If you follow any kind of plant-based diet, you've probably been asked, "so where do you get your protein from"? With the popularity of non-meat alternatives on the rise, there are a plethora of options on the market - classics like beans and quinoa, tons of soy products, and extraordinarily convincing pseudo meats such as the Beyond Burger.

However, as a runner who follows a primarily whole food, plant based diet, it can sometimes be hard to find foods that are relatively unprocessed but pack a big protein punch. Enter tempeh, a minimally processed, fermented soy product that is not nearly as popular as its close cousin tofu, but is nutritionally superior and can be used interchangeably in most recipes. 

What is Tempeh? 

Tempeh originated in Indonesia, where legend says that it was discovered accidentally when "leftover soybean residue caught spores, grew a certain whitish fungus, and was found to be edible." If you're put off by that visual, don't worry. Tempeh is now made by inoculating whole soybeans with a mold called rhizopus oligosporus, which helps ferment and bind the beans together to form a cake as it ages overnight in an incubator. The tempeh is then steamed and packaged.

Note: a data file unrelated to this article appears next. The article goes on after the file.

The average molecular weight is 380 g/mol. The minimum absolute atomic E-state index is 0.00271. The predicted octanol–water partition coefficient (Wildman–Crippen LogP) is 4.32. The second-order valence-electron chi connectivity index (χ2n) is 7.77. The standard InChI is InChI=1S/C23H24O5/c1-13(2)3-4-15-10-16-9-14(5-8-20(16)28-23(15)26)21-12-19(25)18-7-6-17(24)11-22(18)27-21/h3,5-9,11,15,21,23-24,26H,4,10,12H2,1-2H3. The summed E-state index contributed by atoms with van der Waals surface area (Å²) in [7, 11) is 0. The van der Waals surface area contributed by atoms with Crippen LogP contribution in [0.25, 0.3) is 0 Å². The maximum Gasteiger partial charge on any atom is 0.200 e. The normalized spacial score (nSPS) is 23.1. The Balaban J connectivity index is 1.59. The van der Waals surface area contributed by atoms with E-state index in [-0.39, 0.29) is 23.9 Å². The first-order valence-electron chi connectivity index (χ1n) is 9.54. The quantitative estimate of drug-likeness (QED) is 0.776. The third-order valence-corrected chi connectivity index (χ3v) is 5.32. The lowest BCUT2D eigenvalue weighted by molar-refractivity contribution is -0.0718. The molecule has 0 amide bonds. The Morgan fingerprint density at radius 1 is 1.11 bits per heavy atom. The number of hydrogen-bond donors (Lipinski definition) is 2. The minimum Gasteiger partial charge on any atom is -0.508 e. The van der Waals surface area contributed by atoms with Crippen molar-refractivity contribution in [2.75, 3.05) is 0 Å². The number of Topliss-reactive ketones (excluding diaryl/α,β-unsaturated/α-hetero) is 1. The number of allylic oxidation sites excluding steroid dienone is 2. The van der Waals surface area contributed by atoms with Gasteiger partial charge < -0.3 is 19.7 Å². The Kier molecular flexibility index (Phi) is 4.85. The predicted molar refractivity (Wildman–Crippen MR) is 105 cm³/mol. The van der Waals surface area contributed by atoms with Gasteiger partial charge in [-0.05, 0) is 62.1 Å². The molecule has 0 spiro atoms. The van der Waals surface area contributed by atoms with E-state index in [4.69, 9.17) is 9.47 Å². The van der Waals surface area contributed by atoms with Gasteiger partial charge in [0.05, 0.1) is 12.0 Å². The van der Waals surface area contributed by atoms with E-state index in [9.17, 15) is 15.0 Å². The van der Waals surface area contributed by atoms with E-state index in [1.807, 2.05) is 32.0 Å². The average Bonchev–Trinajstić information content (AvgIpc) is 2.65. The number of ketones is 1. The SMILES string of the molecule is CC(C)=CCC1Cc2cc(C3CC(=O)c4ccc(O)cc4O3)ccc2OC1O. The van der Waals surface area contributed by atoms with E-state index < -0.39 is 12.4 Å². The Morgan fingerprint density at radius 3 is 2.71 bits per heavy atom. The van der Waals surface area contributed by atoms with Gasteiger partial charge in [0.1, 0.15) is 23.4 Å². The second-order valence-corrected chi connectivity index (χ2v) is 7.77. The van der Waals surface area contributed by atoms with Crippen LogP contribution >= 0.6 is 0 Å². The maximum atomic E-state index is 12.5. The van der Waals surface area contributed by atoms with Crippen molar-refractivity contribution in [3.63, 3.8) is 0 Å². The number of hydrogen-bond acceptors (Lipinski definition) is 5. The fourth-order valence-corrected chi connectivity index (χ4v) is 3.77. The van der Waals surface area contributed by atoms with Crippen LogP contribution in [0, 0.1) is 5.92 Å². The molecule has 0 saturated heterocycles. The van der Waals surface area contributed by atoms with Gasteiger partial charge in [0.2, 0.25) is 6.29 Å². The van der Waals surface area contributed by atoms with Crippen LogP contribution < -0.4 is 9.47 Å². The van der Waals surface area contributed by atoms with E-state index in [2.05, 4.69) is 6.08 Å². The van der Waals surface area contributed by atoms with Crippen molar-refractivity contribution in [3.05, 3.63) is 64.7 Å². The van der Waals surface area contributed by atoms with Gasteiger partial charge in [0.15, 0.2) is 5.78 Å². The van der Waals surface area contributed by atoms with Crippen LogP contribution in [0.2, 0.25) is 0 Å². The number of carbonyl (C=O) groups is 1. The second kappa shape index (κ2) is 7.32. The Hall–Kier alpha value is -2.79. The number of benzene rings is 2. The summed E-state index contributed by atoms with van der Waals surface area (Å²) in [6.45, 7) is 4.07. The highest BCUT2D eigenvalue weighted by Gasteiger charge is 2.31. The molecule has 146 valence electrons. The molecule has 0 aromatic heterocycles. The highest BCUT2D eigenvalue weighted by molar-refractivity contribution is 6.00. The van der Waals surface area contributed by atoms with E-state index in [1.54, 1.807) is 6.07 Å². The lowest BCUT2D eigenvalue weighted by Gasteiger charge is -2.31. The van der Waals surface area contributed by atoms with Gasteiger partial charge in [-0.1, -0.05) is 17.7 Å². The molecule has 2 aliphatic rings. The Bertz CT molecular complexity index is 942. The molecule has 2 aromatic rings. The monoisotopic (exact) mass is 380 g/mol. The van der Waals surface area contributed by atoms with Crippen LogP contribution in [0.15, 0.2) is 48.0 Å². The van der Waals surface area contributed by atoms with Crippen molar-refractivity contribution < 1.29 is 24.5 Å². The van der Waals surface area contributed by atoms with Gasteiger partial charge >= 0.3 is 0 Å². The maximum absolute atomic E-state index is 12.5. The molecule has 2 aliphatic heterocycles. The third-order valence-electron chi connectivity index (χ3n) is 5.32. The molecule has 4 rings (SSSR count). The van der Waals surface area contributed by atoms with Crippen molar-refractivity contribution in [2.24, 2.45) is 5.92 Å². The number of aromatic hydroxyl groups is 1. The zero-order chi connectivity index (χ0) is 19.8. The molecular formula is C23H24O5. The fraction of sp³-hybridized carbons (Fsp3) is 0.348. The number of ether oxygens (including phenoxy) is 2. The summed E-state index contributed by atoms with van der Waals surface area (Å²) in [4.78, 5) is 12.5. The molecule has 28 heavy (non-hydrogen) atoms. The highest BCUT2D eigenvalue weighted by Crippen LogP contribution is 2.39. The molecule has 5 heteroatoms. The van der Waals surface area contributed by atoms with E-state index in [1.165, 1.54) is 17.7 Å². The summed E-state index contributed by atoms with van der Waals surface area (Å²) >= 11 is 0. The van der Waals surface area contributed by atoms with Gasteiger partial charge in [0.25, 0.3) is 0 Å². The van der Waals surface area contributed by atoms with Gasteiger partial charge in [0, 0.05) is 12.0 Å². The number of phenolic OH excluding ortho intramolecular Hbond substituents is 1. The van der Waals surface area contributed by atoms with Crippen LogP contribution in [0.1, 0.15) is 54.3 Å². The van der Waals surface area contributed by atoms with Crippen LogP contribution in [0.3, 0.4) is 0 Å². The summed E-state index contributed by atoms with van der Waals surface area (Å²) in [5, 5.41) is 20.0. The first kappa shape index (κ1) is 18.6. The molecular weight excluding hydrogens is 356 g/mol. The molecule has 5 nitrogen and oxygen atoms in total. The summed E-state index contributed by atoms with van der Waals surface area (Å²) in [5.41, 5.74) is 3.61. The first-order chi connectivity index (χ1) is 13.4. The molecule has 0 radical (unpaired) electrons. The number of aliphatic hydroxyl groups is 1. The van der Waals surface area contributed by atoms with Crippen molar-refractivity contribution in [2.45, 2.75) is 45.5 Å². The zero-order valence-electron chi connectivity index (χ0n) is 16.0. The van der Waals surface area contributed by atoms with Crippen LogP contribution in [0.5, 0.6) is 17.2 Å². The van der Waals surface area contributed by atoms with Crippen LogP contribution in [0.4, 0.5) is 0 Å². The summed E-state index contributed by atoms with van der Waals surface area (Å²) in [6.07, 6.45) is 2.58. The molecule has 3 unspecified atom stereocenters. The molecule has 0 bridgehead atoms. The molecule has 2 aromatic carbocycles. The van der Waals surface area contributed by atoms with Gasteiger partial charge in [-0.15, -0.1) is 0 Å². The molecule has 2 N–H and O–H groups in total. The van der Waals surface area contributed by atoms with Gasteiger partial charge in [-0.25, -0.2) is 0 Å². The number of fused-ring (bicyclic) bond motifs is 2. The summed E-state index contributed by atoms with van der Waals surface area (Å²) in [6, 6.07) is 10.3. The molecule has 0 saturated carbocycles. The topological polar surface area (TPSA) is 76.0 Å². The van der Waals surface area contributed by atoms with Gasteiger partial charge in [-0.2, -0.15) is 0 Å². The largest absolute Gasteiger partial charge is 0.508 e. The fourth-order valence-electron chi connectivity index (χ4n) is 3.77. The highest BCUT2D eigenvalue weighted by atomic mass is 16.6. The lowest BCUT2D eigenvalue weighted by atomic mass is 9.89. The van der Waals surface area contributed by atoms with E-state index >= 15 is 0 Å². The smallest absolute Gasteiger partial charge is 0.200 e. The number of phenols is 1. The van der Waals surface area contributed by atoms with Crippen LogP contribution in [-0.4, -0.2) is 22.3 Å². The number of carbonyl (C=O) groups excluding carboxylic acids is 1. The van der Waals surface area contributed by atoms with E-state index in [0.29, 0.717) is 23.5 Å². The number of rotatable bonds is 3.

While most tempeh is made of soy beans or soy-grain blends, there are a number of soy-free varieties, such as this one made from hemp seeds. If you're feeling extra adventurous, you can even try making your own soy-free tempeh at home using this tempeh culture from Amazon!

Why You Should Eat It

The nutritional benefits of tempeh are endless. Packing in 16g of protein for each three-ounce serving (about twice the amount in tofu), tempeh is high in many vitamins and minerals, containing over half of the recommended daily value (RDV) of manganese, 18% of RDV for magnesium and vitamin B2, 12% for iron, and 9% of the RDV of calcium. Tempeh is also high in gut-healing probiotics because it is fermented.

How To Prepare Tempeh 

Tempeh has a distinct, nutty flavor that may be an acquired taste for some, but lightly steaming it before using in recipes can help reduce its edge. An extremely versatile ingredient, tempeh absorbs flavor well and its chewy texture makes it a good meat susbstitute (on pizzas or in stir-frys) and topping for rice bowls, noodles, and salads (like this peanut tempeh). 

My favorite way to prepare tempeh is to marinate thin slices in a mixture of soy sauce, ACV, liquid smoke, and smoked paprika and bake the slices in the oven to make a "tempeh bacon". Paired with creamy avocado and a good rustic bread, you can make a killer BLTA. 

Tempeh Time

Whether you're a staunch meat eater who's skeptical of every plant based protein after having a bad experience with a mushy veggie burger or are a new vegan looking for more protein options, I highly encourage you to give tempeh a try. It's unlike any other plant based protein, has nutritional benefits that are hard to pass up, and can be incorporated into your favorite foods, like pasta and tacos. Need I say more? 

Kana Cummings